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As he appraises the luxury market, Saks chief executive officer Marc Metrick leans in on the long-term potential.

“When you ask me how the luxury market is doing, it’s turbulent. But luxury is going to grow. You can’t look at it as points in time. You need to be consistent. You need to be steadfastly committed to your strategy. Luxury will continue to grow and this is just a moment.”

That was Metrick’s main message to the audience at the WWD Apparel & Retail CEO Summit. He also spoke of Saks’ “three horizons” of growth, international potential, Barneys and the 2023 holiday season.

He said Saks, which is the e-commerce company for the Saks Fifth Avenue brand, just completed its “first horizon,” a period of growth from 2021 to 2022. “We more than doubled the business since before the pandemic on,” Metrick said. The company also increased its customer count to 3 million, with many newcomers to the brand, whom Metrick characterized as”emerging luxury consumers that could be aging into wealth or aging into the lifestyle, and likely to evolve into being considered core customers.” That’s where the lion’s share of growth came from, the Saks CEO said.

While phase one was growth, phase two was about “tilting” from customer acquisition to retention, and building loyalty and business with existing customers. “That’s where we are now…It’s about personalization. We have to take that to the next level, but not be spooky, to just serve you better and not waste your time,” Metrick said.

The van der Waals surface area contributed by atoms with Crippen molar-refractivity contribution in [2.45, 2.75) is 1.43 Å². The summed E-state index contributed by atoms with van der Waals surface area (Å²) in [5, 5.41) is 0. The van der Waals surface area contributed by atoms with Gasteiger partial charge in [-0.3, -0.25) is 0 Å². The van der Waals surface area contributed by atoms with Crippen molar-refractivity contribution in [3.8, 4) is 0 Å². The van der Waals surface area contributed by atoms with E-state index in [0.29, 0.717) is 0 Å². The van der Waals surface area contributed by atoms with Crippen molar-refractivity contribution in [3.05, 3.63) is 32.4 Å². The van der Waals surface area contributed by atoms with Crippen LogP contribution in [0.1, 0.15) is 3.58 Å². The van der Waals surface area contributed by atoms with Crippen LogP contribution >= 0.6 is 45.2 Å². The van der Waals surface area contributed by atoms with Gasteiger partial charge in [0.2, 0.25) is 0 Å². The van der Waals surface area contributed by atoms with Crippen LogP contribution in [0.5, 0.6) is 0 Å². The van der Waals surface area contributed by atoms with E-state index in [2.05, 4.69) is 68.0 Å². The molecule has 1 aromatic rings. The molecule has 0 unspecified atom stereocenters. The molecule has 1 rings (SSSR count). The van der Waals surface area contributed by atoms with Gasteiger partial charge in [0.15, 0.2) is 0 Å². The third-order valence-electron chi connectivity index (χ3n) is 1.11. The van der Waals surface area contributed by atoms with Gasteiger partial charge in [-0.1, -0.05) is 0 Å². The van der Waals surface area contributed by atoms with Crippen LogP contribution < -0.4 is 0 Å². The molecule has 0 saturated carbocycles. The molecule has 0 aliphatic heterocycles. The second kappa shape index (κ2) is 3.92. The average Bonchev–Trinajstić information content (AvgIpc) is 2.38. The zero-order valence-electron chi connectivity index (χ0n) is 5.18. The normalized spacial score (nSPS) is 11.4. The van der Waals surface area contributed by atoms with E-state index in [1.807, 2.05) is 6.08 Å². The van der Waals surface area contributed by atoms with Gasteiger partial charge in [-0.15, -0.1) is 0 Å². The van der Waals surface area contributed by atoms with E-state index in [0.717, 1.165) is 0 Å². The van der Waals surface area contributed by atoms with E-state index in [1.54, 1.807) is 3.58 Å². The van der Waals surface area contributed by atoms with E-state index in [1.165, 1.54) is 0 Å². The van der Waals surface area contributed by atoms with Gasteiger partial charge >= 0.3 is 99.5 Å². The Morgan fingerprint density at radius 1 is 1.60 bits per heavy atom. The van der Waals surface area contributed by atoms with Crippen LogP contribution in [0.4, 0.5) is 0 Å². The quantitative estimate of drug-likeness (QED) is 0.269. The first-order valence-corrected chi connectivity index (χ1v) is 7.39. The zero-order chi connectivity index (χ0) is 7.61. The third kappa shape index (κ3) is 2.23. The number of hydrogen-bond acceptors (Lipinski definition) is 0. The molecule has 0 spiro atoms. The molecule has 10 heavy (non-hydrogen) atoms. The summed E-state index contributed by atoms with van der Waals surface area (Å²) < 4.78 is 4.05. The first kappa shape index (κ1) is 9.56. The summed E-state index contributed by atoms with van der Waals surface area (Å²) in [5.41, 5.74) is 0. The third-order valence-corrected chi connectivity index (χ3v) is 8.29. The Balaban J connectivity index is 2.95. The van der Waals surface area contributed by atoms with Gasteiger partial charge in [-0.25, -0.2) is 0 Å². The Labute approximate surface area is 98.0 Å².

Customers require personalized experiences “so we’re not overwhelming them with choice,” Metrick said. “You have to be careful. The endless aisle is the customer’s worst experience. So technology and personalization are enabling your team to bring on a wider, deeper assortment without overwhelming the customer.”

The luxury consumer, he suggested, is the most resilient of any consumer sector in difficult economic times. “This consumer is ‘last in, first out’ of volatile moments, which we are in right now,” Metrick said. By that he means the luxury consumer is the last to restrain their spending in tough times, and the first to get back to spending as the economy starts to improve.

“If I was in the business of looking at the stock market every day and worrying about where the world is, what the Fed says, if it’s raining out, or if it’s unseasonably warm, you don’t have a business. Right? You’ve got to pick your spot, pick your strategy, you got to manage it, so you don’t shoot yourself. It’s about the long game,” Metrick said.

“Part of what differentiates one luxury company from another is how we emerged from the pandemic. At Saks, we made certain bets. We really make bets almost in six-month increments, because that’s when we commit. And that’s when our folks are out in the market. And that’s when they’re looking at fashion and knowing what’s going to come in.”

The split of Saks Fifth Avenue into separate e-commerce and stores companies in 2021 “enabled us to energize with a new hierarchy of KPIs, or key performance indicators, on how we operate the business, point to a different direction, set up a new North Star and drive the business that way. From a talent acquisition standpoint, the organization was reorganized with almost half of it new.” Insight Partners made a $500 million minority equity investment in in conjunction with the 2021 reengineering, enabling Saks to add talent, technology and categories where previously it only dabbled in, such as wellness, home, kids, golf and ski.

“If you go out to Silicon Valley, or Palo Alto, and you hold a sign up saying ‘now hiring’ for a department store, it’s quiet. You hold up that same ‘now hiring’ sign for a luxury pure play with massive growth potential, and people come. And so we were able to attract a whole different type of technology talent, augmenting an existing strong tech team, and bringing on new talent from non-retail disciplines,” Metrick said. “Of course, we got Amazon folks, people from Netflix, Airbnb and other companies that supercharged that growth from a staff standpoint.